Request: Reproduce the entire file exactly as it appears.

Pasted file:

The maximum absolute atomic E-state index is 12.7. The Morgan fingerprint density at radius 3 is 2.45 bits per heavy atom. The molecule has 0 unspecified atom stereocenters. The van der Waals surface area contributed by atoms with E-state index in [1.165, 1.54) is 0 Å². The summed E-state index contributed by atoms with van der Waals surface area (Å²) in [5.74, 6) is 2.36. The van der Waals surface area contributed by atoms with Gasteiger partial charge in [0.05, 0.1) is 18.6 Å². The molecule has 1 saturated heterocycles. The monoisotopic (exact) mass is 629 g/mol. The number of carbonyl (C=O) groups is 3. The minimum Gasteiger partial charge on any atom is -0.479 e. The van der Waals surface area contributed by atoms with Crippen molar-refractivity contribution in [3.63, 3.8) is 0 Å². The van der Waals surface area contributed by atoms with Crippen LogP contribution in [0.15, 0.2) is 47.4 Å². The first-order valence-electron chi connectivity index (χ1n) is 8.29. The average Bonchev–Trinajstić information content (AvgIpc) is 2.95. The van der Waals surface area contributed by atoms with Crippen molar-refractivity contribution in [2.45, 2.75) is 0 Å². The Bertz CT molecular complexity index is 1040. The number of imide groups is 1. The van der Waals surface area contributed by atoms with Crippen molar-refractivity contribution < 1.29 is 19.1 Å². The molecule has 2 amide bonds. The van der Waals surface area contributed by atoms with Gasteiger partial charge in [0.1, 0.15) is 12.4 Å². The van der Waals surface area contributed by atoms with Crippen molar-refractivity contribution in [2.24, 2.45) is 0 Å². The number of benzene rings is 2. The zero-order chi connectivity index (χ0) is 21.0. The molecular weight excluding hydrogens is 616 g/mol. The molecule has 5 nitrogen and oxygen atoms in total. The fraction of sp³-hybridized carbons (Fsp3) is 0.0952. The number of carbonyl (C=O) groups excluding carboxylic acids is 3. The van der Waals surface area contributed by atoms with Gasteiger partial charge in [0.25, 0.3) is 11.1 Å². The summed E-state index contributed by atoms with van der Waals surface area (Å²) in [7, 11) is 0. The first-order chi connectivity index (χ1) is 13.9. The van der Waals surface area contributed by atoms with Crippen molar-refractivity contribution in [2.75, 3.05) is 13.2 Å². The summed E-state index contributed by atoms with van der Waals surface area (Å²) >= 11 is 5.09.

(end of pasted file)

The maximum absolute atomic E-state index is 12.7. The Morgan fingerprint density at radius 3 is 2.45 bits per heavy atom. The molecule has 0 unspecified atom stereocenters. The van der Waals surface area contributed by atoms with E-state index in [1.165, 1.54) is 0 Å². The summed E-state index contributed by atoms with van der Waals surface area (Å²) in [5.74, 6) is 2.36. The van der Waals surface area contributed by atoms with Gasteiger partial charge in [0.05, 0.1) is 18.6 Å². The molecule has 1 saturated heterocycles. The monoisotopic (exact) mass is 629 g/mol. The number of carbonyl (C=O) groups is 3. The minimum Gasteiger partial charge on any atom is -0.479 e. The van der Waals surface area contributed by atoms with Crippen molar-refractivity contribution in [3.63, 3.8) is 0 Å². The van der Waals surface area contributed by atoms with Crippen LogP contribution in [0.15, 0.2) is 47.4 Å². The first-order valence-electron chi connectivity index (χ1n) is 8.29. The average Bonchev–Trinajstić information content (AvgIpc) is 2.95. The van der Waals surface area contributed by atoms with Crippen molar-refractivity contribution in [2.45, 2.75) is 0 Å². The Bertz CT molecular complexity index is 1040. The number of imide groups is 1. The van der Waals surface area contributed by atoms with Crippen molar-refractivity contribution < 1.29 is 19.1 Å². The molecule has 2 amide bonds. The van der Waals surface area contributed by atoms with Gasteiger partial charge in [0.1, 0.15) is 12.4 Å². The van der Waals surface area contributed by atoms with Crippen molar-refractivity contribution in [2.24, 2.45) is 0 Å². The number of benzene rings is 2. The zero-order chi connectivity index (χ0) is 21.0. The molecular weight excluding hydrogens is 616 g/mol. The molecule has 5 nitrogen and oxygen atoms in total. The fraction of sp³-hybridized carbons (Fsp3) is 0.0952. The number of carbonyl (C=O) groups excluding carboxylic acids is 3. The van der Waals surface area contributed by atoms with Gasteiger partial charge in [0.25, 0.3) is 11.1 Å². The summed E-state index contributed by atoms with van der Waals surface area (Å²) in [7, 11) is 0. The first-order chi connectivity index (χ1) is 13.9. The van der Waals surface area contributed by atoms with Crippen molar-refractivity contribution in [2.75, 3.05) is 13.2 Å². The summed E-state index contributed by atoms with van der Waals surface area (Å²) >= 11 is 5.09.